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Memoirs of a ‘Rose’

By Obett Motaung

With theatre pieces highlighting the complexities of womanhood still being a scarce commodity, Rose stands out.

This year marks the 150th anniversary of feminist icon and human rights activist Charlotte Maxeke, and it is fitting that Rose, a hard-hitting feminist drama, found its way to the Market Theatre earlier this year.

Rose, named after its protagonist, first premiered in 1999 at the Royal National Theatre and was created by the much-celebrated Martin Sherman. This version was directed by award-winning director, Malcom Purkey in which the protagonist is the extraordinary actress, Camilla Waldman. The 2021 production made its Market Theatre debut on 23 April  and played live until 16 May.

Rose tells her story of survival by beginning in 1920 in a small Russian village. Her will to live saw her survive Warsaw’s ghettoes and finally, a journey to freedom on a ship called the Exodus. Her life in America plays out across the years and several cities as the play unfolds, with Rose recalling heady nights in Miami, a myriad of husbands and lovers across Arizona and Atlantic City, and deeply-felt confessions that leave the audience moved.

Camilla Waldman in Rose, created by Martin Sherman at the Market Theatre

Waldman’s portrayal of a feisty Jewish woman is a moving reminder of some of the horrific events that shaped twentieth century thinking and reality. Transformed into a little old lady, Waldman captures our attention for a full two hours with her stories of beauty and pain, trying to make sense of the crippling effects of the Holocaust and what it is like to live with the history of the Jewish nation on one’s shoulders. Waldman, confined to a bench, encapsulates us with charm. We scream softly with her, we cry in sadness with her, and we laugh in hope with her. Waldman’s performance is remarkably haunting and lives on in your mind long after the curtain call.

The play resonates strongly with our current context as it echoes our own stories of continuing racial tensions and notions of displacement that exist in contemporary SA. The arts industry, particularly theatre, has always been good at championing the causes of the oppressed and marginalised – South African plays emerged during the apartheid years which focussed on protest theatre as a way of highlighting injustice. In recent years, playwrights such as Neil Coppen, Mike van Graan and many others have used theatre as a vehicle to deal with social ills and corruption within our society.

Camilla Waldman in Rose, created by Martin Sherman at the Market Theatre

Theatre and live performance in SA have faced serious challenges in terms of audience development, and the Covid-19 pandemic and subsequent lockdown has exacerbated the problem. Theatre is an artistic medium that has a magical way of critically reflecting on human experience – it reminds us that, at times, we need to use our hearts more and to be more empathetic. Rose illustrates the power of theatre to delve into our social consciousness.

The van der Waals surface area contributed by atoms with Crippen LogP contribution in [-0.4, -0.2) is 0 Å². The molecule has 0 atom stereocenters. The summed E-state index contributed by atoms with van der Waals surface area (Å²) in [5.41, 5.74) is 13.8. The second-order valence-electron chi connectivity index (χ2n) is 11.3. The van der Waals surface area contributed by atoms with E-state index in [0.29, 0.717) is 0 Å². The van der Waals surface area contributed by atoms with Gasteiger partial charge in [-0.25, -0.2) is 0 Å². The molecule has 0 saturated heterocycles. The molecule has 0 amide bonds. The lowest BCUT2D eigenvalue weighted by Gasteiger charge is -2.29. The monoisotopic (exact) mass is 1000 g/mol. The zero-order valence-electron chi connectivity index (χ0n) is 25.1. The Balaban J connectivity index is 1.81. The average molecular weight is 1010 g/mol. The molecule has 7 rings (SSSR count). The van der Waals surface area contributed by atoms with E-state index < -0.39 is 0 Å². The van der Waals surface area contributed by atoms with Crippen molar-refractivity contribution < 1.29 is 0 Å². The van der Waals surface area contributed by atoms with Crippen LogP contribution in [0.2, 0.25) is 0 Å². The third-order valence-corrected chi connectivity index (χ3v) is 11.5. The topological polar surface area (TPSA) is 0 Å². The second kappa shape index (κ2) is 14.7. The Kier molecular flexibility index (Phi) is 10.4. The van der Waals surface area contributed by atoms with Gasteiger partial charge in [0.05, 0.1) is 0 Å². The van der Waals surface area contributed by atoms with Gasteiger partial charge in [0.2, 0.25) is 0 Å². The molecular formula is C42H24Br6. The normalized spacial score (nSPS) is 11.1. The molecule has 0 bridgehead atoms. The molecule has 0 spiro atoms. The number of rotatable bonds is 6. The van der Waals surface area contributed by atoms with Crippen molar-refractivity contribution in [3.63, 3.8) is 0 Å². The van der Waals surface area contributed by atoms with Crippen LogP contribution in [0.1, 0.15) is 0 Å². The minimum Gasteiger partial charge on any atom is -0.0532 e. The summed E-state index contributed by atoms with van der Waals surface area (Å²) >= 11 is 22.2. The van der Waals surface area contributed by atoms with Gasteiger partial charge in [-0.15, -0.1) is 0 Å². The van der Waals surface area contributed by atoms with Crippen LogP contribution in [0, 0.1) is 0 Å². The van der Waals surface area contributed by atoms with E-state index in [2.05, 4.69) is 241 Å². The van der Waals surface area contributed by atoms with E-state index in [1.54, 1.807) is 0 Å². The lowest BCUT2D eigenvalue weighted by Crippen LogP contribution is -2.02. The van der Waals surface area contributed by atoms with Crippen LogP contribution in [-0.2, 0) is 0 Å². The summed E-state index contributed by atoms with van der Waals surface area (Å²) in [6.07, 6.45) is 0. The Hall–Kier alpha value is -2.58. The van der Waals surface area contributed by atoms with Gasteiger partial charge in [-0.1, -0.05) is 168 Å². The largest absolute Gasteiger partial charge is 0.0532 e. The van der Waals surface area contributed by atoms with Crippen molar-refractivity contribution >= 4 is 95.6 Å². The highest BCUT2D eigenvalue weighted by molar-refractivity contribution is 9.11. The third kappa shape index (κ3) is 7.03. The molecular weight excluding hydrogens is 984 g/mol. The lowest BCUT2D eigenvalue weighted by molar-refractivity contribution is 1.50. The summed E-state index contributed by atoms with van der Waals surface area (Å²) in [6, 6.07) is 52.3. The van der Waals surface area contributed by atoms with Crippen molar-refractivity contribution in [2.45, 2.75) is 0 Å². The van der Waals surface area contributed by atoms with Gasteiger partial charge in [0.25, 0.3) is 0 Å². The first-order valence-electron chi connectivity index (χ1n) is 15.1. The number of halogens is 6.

Camilla Waldman in Rose, created by Martin Sherman at the Market Theatre

Arguably, not many artistic works celebrate women in a critical and nuanced manner beyond the hashtags of Mother’s Day and Women’s Day, thus it is important that contributions by and about women are given a wider platform. The fact that Rose dares to face life with such vigour and gusto and that she is willing to live her life on her own terms is demonstrated strongly in the play.

I argue that theatre pieces that interrogate the various multi-faceted issues faced by women remain under the radar. Plays such as Rose attempt to change this. Besides giving more platforms to such works, what is needed are more opportunities for female writers and directors to tell their own stories.

Women need to tell their own stories, with their own bold voices and have spaces which support women’s artistic work and interior lives. Instead of having a rose amongst thorns, let us rather aim to have more roses: wouldn’t that be a more beautiful picture?

Obett Motaung holds a Master of Arts in Film & Television from the University of the Witwatersrand. He also served as WITS SRC Academic & Policy officer. Motaung is the recipient of numerous awards for his filmmaking and his work has been recognised by the South Africa Music Awards 2019 where he served as adjudicator in the music video category. He was also recognised as one of the ‘100 shining young South Africansʼ by Inside Education and NYDA for his work in the Arts and Culture sector. He also serves as Naledi Theatre Award Judge.

This review was published as part of the Creative Feel My Art Radar project which was made possible by the National Arts Council’s PESP programme.

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